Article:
• Alcohol or substance misuse
  • A family history of anxiety disorders
  • A challenging family history or home life
  • Experiences with medical problems that can cause anxiety symptoms
  • Use of certain prescription medications

What can be done about anxiety?

Anxiety disorders can be diagnosed by a medical professional and a good starting point is often a GP, counsellor, psychologist or mental health care nurse. Diagnosis will include undertaking certain assessments, and a person may be referred elsewhere if necessary. Anxiety Disorder treatment will vary depending on the type of disorder, the severity and the needs of the individual.

Treatments may include talk therapies, cognitive behavioural therapy or behaviour therapy with a qualified mental health care provider. Several medical treatments (prescription medicines) may also be used to treat symptoms. They must only be prescribed and monitored by a medical professional.

Adequate and appropriate mental health care and clinical treatment is important to managing and even recovering from anxiety disorders. There are however other supports that can play a role such as having a support network, avoiding negative stimulus such as alcohol and other drugs, and making positive life-style changes.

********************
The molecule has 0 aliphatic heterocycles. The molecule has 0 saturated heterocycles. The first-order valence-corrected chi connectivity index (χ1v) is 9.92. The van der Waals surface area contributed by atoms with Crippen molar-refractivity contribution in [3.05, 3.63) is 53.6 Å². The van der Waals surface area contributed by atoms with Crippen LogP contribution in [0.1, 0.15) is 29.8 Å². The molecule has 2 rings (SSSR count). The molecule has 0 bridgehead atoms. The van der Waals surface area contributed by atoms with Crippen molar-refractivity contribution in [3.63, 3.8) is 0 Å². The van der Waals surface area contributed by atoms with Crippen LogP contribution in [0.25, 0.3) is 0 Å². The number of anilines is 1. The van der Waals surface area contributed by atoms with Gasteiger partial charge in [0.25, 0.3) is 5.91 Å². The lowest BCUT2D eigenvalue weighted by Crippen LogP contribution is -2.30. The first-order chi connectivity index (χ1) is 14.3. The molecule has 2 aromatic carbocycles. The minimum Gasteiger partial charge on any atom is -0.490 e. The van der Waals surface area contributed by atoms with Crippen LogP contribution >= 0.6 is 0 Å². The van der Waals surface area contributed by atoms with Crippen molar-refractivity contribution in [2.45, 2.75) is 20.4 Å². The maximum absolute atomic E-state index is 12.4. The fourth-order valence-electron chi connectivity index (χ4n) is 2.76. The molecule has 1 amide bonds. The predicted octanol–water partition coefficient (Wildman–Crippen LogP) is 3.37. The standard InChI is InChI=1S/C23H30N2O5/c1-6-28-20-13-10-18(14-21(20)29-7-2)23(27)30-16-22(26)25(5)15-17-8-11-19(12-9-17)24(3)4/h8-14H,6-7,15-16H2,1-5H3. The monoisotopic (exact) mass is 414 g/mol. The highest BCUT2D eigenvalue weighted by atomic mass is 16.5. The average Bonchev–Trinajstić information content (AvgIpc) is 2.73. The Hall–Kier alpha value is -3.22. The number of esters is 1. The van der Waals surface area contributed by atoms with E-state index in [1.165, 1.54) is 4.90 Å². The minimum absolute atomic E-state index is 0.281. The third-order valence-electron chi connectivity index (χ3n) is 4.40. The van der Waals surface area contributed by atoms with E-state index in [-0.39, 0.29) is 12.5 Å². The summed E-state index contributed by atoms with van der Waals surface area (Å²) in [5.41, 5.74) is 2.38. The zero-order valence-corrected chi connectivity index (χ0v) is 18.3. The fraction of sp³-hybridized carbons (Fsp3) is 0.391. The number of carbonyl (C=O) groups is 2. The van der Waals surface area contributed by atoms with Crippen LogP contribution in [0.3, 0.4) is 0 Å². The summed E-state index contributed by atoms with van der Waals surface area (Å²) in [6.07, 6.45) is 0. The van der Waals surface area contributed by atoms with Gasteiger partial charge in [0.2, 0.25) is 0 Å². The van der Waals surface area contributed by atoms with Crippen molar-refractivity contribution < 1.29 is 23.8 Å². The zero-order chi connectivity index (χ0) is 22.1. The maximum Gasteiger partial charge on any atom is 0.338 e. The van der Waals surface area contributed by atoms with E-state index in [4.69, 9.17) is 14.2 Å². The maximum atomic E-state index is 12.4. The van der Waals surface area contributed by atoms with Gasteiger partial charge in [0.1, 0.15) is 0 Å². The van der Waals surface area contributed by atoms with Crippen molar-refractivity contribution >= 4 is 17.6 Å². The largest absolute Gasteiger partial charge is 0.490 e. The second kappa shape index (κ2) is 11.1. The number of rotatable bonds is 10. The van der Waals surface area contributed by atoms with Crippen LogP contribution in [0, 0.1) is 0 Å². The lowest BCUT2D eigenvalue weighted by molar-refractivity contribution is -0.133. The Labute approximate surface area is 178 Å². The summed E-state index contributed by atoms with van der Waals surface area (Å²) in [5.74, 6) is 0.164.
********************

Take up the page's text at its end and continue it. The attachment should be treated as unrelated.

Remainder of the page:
A person may also choose to undertake self-help to manage their anxiety and there are many options such as, self-help tools (books, websites, phone apps, digital resources), relaxation training and meditation, as well as engaging in positive hobbies and activities.  

5 ways we can help people with anxiety:

While Mental Health First Aid training teaches a more thorough intervention for people experiencing anxiety, based on the ALGEE® Action Plan, there are some things we can keep in mind to make our workplaces, schools and communities a more supportive place for people with anxiety.

Understand that anxiety is common but also unique to the individual. Respect that anxiety disorders vary and are a mental health problem that can cause significant distress and disruption. By being aware of the different types of anxiety disorders, and how commonly they are experienced, we can appreciate the challenges that others may be going through. This leads to empathy and offers of support.

Look for signs that someone may not be comping with their anxiety. Changes in behaviours, moods or the way a person is talking can give insights. If you notice signs it is time to make an approach to assess and assist the person.

    Be supportive of people with anxiety. In Mental Health First Aid interventions this includes: listening and communicating non-judgementally and giving support and information that is targeted and helpful.

    Connect with people who have anxiety, but also understand their need to connect with appropriate care. In Mental Health First aid this is encompassed by two actions on ‘encouraging’. Encouraging connection and pathways to care includes:

    • Supporting people to get professional help
    • Connecting people with care if they can’t do it themselves
    • Motivating the person to keep trying to get the help they need.
      If you or anyone you know needs help: